E3 COVERAGE #1
It's that time gamers of all types and ages have been anticipating for what seems like forever. There's a feeling that this one will be the best ever, throwing in a few eagerly-anticipated surprises amongst the second (or third, or fourth) helpings of all the things we already know to look forward to. It's a time when old sensations can be relived in better form than ever, while new ones are waiting to thrill us in ways we could never have imagined.
Sorry, appalling joke: complaints to the usual address. But the build-up to E3 is hitting fever-pitch around now and everyone is laying down their expectations and hopes for which games will be given pride of place during the three console manufacturers' conferences and which third-party will try and steal the show from under their noses. For all those who don't have to go there and swelter in the apparently witheringly sweaty humidity of the Los Angeles Convention Centre, making predictions is a major part of the fun of E3 tradition (as well as looking back at quite how wrong you were afterwards). This year I'm going to look a little further forward, at how I anticipate us all feeling in the aftermath of the show and taking a guess at how the gaming landscape will have changed, if at all. See you on the other side, folks...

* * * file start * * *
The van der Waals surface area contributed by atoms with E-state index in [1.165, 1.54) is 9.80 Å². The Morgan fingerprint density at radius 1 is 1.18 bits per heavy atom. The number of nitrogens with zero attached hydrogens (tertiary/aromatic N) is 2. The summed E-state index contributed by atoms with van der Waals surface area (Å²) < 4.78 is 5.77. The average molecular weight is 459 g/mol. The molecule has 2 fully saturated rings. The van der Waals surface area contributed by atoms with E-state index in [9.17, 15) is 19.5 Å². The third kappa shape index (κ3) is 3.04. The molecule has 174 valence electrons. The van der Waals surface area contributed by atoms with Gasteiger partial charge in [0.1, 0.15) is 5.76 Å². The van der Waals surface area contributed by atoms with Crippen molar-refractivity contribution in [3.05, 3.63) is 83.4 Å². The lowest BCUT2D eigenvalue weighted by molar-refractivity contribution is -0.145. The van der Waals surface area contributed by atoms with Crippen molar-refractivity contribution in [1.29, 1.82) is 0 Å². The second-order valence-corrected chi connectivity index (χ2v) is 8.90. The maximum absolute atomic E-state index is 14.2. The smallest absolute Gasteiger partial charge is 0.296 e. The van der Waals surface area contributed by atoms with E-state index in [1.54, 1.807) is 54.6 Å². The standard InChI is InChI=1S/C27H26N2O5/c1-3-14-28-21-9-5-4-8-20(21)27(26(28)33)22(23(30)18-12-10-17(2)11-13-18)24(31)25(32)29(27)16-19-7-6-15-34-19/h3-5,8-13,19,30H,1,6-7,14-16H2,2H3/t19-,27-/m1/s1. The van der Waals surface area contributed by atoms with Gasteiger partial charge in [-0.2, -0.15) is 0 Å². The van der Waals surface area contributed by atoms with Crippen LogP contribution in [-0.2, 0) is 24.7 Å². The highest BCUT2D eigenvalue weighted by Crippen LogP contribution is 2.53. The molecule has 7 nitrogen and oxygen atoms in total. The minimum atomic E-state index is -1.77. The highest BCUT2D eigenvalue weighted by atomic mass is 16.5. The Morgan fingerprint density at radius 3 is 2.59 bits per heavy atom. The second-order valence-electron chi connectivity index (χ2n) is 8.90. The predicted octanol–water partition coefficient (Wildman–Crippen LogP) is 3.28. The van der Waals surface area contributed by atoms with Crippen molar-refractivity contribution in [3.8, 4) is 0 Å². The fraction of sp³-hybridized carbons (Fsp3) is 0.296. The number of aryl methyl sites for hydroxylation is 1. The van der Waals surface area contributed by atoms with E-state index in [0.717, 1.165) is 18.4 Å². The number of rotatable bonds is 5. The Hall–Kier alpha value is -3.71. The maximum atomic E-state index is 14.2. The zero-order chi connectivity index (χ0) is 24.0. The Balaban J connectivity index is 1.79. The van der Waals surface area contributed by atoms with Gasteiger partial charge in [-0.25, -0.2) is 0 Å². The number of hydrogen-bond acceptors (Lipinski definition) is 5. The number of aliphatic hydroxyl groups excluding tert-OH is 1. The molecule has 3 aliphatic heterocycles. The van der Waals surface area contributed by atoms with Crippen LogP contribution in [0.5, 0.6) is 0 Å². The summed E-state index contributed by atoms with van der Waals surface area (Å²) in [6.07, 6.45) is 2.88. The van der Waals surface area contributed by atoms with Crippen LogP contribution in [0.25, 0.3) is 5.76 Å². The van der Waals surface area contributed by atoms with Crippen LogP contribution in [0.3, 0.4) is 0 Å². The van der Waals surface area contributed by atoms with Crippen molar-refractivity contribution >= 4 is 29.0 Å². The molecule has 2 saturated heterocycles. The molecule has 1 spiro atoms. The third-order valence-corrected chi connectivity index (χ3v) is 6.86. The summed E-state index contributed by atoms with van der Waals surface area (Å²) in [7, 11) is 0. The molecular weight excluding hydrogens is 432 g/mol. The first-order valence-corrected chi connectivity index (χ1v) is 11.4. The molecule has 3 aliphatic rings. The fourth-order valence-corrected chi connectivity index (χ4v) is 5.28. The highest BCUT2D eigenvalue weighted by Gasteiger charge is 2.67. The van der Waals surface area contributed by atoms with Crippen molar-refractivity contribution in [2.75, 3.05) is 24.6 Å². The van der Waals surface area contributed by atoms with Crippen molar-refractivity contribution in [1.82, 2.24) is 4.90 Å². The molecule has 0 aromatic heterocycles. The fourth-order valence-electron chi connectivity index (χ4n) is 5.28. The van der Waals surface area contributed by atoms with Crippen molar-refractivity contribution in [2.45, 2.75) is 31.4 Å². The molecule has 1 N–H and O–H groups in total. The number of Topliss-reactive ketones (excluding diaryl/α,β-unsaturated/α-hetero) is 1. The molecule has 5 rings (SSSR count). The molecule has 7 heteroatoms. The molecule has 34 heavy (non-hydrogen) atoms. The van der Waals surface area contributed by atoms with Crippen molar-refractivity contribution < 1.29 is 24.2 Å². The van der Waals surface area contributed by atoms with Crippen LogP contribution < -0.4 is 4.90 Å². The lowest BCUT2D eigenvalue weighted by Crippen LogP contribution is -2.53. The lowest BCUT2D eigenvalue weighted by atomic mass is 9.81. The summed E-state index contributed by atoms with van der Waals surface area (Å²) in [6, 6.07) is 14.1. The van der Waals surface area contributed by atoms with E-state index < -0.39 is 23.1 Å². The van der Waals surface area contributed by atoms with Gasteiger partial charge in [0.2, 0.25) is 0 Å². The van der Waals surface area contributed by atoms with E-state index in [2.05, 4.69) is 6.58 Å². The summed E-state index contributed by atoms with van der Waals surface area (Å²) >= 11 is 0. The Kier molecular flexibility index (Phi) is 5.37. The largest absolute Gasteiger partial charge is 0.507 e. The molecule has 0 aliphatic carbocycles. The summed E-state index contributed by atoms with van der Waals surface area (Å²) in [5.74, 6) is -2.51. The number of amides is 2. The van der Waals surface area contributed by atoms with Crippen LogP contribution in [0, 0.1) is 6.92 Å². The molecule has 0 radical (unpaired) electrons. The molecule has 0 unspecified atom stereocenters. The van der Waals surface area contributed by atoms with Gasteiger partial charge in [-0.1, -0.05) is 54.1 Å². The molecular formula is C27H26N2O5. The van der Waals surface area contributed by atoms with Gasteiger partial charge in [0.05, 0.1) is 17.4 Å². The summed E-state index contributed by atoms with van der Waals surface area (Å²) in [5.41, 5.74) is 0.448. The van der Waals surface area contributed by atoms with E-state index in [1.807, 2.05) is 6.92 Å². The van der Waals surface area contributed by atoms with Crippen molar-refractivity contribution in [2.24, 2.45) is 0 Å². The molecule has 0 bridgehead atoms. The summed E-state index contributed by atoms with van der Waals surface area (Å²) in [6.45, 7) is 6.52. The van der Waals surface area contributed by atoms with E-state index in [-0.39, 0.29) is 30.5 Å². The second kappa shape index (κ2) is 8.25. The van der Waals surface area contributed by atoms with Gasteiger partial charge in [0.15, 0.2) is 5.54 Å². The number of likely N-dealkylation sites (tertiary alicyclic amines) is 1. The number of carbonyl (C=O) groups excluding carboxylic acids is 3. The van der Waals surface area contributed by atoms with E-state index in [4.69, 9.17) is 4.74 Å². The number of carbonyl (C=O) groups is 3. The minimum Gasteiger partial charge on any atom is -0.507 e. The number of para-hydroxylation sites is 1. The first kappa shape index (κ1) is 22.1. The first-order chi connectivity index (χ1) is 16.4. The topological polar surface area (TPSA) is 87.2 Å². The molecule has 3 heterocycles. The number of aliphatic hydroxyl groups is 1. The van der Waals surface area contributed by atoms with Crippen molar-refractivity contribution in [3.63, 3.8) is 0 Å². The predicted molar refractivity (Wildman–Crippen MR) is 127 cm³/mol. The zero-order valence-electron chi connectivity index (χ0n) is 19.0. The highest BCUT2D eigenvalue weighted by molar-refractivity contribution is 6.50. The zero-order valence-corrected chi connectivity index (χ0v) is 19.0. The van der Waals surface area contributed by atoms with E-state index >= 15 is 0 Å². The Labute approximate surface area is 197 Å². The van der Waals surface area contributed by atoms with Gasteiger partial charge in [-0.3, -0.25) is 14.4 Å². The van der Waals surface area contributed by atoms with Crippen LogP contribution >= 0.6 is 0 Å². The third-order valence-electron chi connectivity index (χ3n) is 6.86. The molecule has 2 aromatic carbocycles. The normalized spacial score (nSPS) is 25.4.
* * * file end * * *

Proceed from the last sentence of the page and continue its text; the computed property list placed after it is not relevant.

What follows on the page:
MICROSOFT (XBOX 360)
Although the expectation is that this will be the biggest E3 ever, that gets said every year. In reality, I think it will much harder to pick out conclusive 'winners' of the show from the so-called 'Big Three'. It will be more a case of a number of individual talking points across the three conferences than any one overwhelming success.
Post-E3, Microsoft will find themselves in a more difficult place than they are used to, I think. The success of the 360 has hinged on the console being firmly planted at the heart of the gaming mainstream. They are the Jerry Bruckheimer of console manufacturers, unashamedly focusing on delivering nothing but what the average gamer is looking for: a non-stop library of violence, sports, cars and online competition. This is far from a criticism: they've done it brilliantly and anyone owning their console knows exactly what they'll get and third-parties know exactly what to offer without fail. Where Nintendo have innovated their hardware and Sony have encouraged experimental software, Microsoft have taken the stand that people already know what they want and handed it to them on a plate.